I think Giselle's type of mentality is the reason people like her interpret situations in the way they do.  They're running.  For the ones who are RUNNING TO the ideal of what they want to become, they think that in order to rise above what they're feeling they have to NOT feel it.

But the opposite is true.

You have to recognize and experience what you're going through in order to know - and "knowing" is more than having a book-smart knowledge.  You have to learn how to feel, but too often what we feel and experience here on earth is pretty crummy and so there's no way it logically seems to be the answer to get to the happily-ever-after goal we're reaching.  So that's why people RUN FROM what they're feeling.  They deny it.  They say they're okay when they're not. They say they're not really mad. They want to be Christ-like, so then they think that in order to be like Him, they can't experience what they're experiencing.

So what does God feel?

He feels everything.  And I think He still feels it.  So to clarify, I want to believe that He didn't just feel everything we have felt at one previous time...such as just in the Garden, or just on the Cross. 

He still feels it WITH US.  

I believe that in order to be able to live with Him and abide in His presence that instead of learning how to NOT FEEL, we will need to eventually be able to understand and be able to cope with feeling everything.

I believe that God feels all the feelings from all the angles.  In regards to anger, yes He feels it.  In Isaiah He says, "For all this, my anger is not turned away, but my hand is stretched out still."

When it comes to my situation with my adopted children, I believe that at the very same time that Jesus understands and feels the injustices of what brought my children here, that He understands the why of what happened better than I do.  He understands the addictions; He understands the sequences of abuse and events that caused their birth parents to end up where they did.  At the very same moment that I am mad at the mess that was created, and the wrong and terrible things that happened to my children as infants and toddlers, I am also grateful that they are with me now because of their broken paths.  It's hard - you'd think the gratitude would erase everything, but it doesn't quite.  It doesn't erase everything yet because I'm feeling everything at the same time and I'm feeling what my kids are feeling WHEN they feel it, too:  anger, gratitude, betrayal, grief, excitement, change, anxiety, joy, depression, hope, forgiving, frustrations, awakening, exhaustion. It's a total overload, because so many conflicting things are ALL TRUE.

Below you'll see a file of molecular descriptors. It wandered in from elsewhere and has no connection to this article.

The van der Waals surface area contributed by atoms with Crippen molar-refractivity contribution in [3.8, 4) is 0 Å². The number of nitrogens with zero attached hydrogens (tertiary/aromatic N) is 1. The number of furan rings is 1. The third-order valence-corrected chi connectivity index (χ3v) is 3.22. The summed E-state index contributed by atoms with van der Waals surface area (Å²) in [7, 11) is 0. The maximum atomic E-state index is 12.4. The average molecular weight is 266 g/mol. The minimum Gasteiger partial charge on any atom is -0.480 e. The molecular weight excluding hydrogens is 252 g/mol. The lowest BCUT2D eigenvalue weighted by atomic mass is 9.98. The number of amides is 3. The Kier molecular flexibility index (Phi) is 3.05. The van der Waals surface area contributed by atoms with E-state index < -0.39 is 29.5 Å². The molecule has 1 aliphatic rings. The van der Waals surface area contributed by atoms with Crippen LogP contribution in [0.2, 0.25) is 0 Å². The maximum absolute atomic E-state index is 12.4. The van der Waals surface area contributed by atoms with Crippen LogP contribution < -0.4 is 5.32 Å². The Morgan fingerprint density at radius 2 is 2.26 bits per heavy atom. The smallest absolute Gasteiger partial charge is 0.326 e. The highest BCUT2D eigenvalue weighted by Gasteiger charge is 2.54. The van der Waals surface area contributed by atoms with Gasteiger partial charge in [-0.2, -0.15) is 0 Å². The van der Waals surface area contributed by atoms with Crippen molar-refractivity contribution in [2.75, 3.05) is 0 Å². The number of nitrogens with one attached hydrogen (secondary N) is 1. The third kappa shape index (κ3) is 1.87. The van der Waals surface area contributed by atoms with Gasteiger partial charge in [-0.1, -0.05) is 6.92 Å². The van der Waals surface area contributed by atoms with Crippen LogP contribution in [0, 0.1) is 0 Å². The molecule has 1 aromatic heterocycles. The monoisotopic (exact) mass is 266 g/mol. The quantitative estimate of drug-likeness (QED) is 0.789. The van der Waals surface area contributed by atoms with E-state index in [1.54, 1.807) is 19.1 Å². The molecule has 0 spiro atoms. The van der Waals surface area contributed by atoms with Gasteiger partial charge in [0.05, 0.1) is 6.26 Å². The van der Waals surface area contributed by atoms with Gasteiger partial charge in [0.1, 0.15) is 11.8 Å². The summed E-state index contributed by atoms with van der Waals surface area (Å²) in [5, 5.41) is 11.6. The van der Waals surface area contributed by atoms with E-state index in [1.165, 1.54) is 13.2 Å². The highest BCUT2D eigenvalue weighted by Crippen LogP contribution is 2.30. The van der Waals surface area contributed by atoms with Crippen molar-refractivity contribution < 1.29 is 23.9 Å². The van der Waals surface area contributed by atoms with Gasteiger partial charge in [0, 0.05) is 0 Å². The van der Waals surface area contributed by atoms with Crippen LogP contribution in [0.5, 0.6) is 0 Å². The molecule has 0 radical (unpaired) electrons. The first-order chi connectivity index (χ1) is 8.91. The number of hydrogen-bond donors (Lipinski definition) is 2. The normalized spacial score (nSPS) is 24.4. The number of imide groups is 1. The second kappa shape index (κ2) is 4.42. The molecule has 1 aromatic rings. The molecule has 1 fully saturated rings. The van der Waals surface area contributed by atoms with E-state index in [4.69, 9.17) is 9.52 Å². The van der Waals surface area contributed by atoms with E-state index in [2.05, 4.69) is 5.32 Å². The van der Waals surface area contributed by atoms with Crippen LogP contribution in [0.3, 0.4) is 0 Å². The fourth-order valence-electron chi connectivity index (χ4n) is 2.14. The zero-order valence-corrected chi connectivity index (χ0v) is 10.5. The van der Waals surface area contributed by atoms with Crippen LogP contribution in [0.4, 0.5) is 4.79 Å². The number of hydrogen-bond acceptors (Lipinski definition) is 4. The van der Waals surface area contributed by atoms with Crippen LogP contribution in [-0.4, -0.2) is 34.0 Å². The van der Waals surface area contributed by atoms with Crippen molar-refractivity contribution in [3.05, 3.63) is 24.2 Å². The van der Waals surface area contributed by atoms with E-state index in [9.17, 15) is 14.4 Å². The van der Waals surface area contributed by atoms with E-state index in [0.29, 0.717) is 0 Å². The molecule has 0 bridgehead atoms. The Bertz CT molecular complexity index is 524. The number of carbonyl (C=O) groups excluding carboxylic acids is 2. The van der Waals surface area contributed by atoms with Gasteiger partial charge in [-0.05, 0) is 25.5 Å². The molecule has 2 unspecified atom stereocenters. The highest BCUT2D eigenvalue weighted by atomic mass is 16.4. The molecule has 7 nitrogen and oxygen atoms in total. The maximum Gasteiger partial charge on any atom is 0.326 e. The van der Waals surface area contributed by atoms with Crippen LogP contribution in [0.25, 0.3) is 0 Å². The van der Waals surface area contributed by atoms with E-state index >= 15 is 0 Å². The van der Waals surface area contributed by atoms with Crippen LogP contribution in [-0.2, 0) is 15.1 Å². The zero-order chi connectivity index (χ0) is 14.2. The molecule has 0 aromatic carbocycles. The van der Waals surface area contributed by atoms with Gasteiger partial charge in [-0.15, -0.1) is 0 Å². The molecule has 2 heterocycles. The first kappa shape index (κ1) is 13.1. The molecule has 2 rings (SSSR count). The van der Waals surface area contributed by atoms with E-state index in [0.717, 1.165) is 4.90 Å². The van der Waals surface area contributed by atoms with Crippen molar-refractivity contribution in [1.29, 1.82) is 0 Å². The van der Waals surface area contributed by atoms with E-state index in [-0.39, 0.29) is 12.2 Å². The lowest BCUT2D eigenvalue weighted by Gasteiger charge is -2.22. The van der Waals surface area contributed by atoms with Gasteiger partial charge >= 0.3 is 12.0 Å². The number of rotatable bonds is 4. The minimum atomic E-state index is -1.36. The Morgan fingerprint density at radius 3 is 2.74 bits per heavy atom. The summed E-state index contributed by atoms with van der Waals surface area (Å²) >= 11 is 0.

It's TRUE that their crappy beginning to this life caused trauma over and over, and it's also TRUE that their broken paths led them to a stable and happier path, but the 2nd hasn't magically erased the first - what happened to them was still wrong and crappy, but was it caused by choices or destiny, or a combination of both?  Destiny or not, we're in this vortex of feelings trying to make sense of it all. Ironically enough, in all these emotions I have previously felt alone, but I don't feel alone anymore and I interpret companionship of others placed in my life and of unusual coincidences of healing to explain and give proof to my belief that GOD HIMSELF FEELS IT ALL WITH US.  I believe HE FEELS MORE, because HE HOLDS ALL THINGS IN HIS HANDS, and HE IS WITH ALL OF US in our rotten choices, in our good choices, in our heart-breaks, in our triumphs -- He feels it all.